Medicines in Italy, pharmacists' alarm: 'Anti-inflammatories, antibiotics and even anti-epileptic drugs are unavailable'
Medicines at risk in Italy too? After initiatives in France and the UK, the Belpaese too is confronted with an unprecedented phenomenon: the shortage of medicines
Medicines shortage in Italy, for Fofi president Andrea Mandelli, ‘we are in a perfect storm’
“The situation is certainly at the attention of the Minister of Health, Orazio Schillaci, who has dealt with it and is dealing with it.
The interlocution with the government is fruitful, important and aimed at finding a solution as quickly as possible’.
This is how the president of the Federation of Italian Pharmacists Orders (Fofi), Andrea Mandelli, intervenes on the shortage of commonly used medicines in Italian pharmacies.
We raised the alarm at the beginning of the summer,” he recalls, “when the lack of an anti-inflammatory for paediatric use had begun to cause some concern among mothers and families.
The situation has gradually worsened and today the problem persists.
MEDICINES IN ITALY: THE CAUSES OF THE ‘PERFECT STORM
“The causes,’ Mandelli continues, ‘are those we have repeatedly spoken about.
On the one hand, the fact that some active ingredients that used to be used for other pathologies are now also being used, with appreciable results, to treat Covid.
On the other hand, there is influenza, which is ripping the country apart, and here too we have seen an increased use of drugs’.
‘Then,’ Mandelli emphasises, ‘we are seeing an increased use in Eastern countries and those affected by the war in Ukraine.
Then there are factors that seem unrelated to the drug but which, in reality, are very important, such as the aluminium foil used to close the blisters for packaging the medicine. In short, we are in a real perfect storm’.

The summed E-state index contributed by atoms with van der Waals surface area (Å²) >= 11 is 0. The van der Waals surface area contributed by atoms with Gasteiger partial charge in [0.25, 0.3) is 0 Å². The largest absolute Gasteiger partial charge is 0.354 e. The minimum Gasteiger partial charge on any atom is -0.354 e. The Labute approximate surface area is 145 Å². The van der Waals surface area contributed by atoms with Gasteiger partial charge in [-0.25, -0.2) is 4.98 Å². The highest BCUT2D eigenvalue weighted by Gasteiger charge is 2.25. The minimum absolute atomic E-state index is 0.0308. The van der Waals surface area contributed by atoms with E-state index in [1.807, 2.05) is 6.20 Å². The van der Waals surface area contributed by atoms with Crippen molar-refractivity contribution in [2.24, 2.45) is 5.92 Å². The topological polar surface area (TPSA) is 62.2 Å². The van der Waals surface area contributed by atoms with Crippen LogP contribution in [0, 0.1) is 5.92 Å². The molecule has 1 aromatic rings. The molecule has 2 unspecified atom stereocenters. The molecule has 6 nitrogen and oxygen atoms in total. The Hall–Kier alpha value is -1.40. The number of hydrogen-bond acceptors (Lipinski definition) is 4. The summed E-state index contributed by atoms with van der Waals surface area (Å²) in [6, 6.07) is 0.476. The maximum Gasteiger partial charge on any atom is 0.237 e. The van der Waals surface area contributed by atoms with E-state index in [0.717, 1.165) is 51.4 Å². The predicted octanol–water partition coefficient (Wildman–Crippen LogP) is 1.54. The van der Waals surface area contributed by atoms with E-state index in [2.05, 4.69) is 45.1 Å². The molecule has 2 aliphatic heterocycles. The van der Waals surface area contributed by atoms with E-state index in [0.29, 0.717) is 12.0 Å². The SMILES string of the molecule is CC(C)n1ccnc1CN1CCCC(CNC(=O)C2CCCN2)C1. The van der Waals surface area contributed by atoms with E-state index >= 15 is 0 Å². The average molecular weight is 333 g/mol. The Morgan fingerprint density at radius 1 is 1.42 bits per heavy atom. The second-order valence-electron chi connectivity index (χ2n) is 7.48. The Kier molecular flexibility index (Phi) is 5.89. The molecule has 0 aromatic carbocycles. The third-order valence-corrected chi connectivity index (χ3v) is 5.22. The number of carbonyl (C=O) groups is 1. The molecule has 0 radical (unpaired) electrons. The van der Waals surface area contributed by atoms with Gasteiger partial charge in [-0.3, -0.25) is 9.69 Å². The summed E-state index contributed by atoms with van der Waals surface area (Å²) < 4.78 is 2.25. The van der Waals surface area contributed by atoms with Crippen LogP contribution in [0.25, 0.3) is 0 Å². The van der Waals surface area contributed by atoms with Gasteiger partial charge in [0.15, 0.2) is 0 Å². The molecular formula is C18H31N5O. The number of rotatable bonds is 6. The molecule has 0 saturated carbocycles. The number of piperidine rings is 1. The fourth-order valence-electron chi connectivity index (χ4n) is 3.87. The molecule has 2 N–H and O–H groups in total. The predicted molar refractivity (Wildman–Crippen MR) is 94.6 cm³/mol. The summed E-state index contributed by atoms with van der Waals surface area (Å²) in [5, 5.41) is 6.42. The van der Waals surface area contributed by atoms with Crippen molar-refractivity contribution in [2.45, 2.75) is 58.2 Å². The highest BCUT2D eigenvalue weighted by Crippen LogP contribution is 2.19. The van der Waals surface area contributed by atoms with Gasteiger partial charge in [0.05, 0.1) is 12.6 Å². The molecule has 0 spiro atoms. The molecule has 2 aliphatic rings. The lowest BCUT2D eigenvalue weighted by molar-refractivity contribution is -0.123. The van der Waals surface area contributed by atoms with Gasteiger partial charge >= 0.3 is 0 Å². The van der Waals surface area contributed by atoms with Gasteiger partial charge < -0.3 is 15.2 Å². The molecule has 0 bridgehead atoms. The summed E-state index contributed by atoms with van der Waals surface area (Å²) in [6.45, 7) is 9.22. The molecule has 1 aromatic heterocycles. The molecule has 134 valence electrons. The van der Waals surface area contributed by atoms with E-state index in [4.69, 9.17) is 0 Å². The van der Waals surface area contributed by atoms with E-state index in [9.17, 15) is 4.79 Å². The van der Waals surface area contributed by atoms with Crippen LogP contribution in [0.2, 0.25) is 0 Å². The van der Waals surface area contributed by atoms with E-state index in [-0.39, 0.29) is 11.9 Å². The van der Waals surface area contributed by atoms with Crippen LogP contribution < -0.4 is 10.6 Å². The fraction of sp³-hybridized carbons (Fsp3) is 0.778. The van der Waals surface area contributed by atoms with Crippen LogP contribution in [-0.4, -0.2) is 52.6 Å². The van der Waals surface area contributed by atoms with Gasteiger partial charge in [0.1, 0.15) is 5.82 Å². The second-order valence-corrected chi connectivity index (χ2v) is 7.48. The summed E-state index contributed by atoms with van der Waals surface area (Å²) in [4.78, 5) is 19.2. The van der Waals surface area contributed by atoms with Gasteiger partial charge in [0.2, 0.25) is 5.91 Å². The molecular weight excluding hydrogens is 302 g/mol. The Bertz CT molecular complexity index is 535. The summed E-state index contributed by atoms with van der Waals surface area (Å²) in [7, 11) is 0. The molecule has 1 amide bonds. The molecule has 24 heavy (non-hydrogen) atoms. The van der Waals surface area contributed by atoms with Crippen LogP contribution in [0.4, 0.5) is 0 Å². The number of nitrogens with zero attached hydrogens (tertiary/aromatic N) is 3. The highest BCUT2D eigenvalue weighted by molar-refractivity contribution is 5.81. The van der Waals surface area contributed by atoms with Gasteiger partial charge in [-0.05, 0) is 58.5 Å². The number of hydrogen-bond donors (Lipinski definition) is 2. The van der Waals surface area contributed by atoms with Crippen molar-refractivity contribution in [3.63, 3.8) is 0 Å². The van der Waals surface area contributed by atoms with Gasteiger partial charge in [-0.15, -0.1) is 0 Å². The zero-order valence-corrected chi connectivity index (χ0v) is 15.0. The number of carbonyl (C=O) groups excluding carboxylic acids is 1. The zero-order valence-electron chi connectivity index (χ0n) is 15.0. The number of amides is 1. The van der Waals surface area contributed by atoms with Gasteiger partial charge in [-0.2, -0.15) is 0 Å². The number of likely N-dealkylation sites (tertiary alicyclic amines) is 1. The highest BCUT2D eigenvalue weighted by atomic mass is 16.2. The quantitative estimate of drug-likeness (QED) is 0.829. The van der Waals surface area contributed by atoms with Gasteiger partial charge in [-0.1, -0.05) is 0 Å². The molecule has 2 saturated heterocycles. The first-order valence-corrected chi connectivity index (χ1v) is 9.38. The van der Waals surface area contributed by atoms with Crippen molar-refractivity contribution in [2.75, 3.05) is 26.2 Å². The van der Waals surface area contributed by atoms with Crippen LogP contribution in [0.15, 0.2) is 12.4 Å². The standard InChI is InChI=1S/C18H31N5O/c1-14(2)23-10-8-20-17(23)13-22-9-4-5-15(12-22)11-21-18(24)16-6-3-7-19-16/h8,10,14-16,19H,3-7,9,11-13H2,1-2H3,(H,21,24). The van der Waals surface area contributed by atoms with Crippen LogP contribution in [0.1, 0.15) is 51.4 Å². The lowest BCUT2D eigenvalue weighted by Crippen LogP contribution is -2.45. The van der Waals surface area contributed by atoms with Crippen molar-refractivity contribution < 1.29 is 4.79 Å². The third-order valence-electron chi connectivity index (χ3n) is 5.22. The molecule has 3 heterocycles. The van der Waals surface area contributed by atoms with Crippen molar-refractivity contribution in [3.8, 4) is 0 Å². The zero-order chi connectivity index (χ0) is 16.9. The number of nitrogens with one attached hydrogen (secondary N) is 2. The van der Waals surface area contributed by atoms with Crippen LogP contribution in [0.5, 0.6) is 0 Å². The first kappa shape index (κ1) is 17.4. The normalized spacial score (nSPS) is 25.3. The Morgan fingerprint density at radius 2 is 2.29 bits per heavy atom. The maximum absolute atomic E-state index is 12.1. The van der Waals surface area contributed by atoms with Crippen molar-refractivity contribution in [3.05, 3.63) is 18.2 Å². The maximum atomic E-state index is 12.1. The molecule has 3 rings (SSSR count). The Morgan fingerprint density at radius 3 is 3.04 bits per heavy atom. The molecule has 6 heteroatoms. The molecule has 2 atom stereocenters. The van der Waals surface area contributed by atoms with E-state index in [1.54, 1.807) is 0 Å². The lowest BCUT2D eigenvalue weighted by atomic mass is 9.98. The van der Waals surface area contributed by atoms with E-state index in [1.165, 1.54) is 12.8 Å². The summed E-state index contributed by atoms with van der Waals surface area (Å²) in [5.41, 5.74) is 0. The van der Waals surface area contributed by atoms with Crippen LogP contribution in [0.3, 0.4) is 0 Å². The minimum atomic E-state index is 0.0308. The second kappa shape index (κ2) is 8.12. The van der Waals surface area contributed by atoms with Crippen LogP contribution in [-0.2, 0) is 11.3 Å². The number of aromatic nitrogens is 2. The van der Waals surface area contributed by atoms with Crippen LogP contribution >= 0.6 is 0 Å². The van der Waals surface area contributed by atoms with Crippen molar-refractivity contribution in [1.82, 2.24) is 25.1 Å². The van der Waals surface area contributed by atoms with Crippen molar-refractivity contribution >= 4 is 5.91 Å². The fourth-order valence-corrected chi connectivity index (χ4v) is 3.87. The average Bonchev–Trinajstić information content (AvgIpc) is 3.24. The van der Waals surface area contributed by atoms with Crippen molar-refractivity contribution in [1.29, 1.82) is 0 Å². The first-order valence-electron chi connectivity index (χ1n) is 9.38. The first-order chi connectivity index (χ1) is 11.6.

“Clearly,’ the Fofi president points out, ‘in this whole system, the increase in consumption, the war and the Covid in China have gradually led to the active ingredients not being made available to pharmaceutical companies and, therefore, it is impossible for them to prepare the drug’.
FROM ANTIBIOTICS TO EPILEPSY DRUGS
Mandelli then dwells on the drugs that are currently less present on the counters of Italian pharmacies.
“In fact, in rotation, they have all been missing a bit,” he says, “from antibiotics to aerosol medicines and some syrups.
But now there is also a lack of medicines that are not linked to the flu, such as those for epilepsy, for example’.
We try to help pharmacists to make preparations in the pharmacy when we can,” he emphasises, “as was the case with paediatric ibuprofen, for example.
However, we want to send a message to citizens not to stockpile medicines, as this further penalises the market, and to trust the substitutions that the pharmacist proposes to them”.
“We try to remind citizens,” Mandelli concludes, “that the pharmacist, who has been a key player in territorial care for three years, does not suddenly want to harm them.
Unfortunately, some medicines cannot be found, but we try to make up for this lack in every way possible”.
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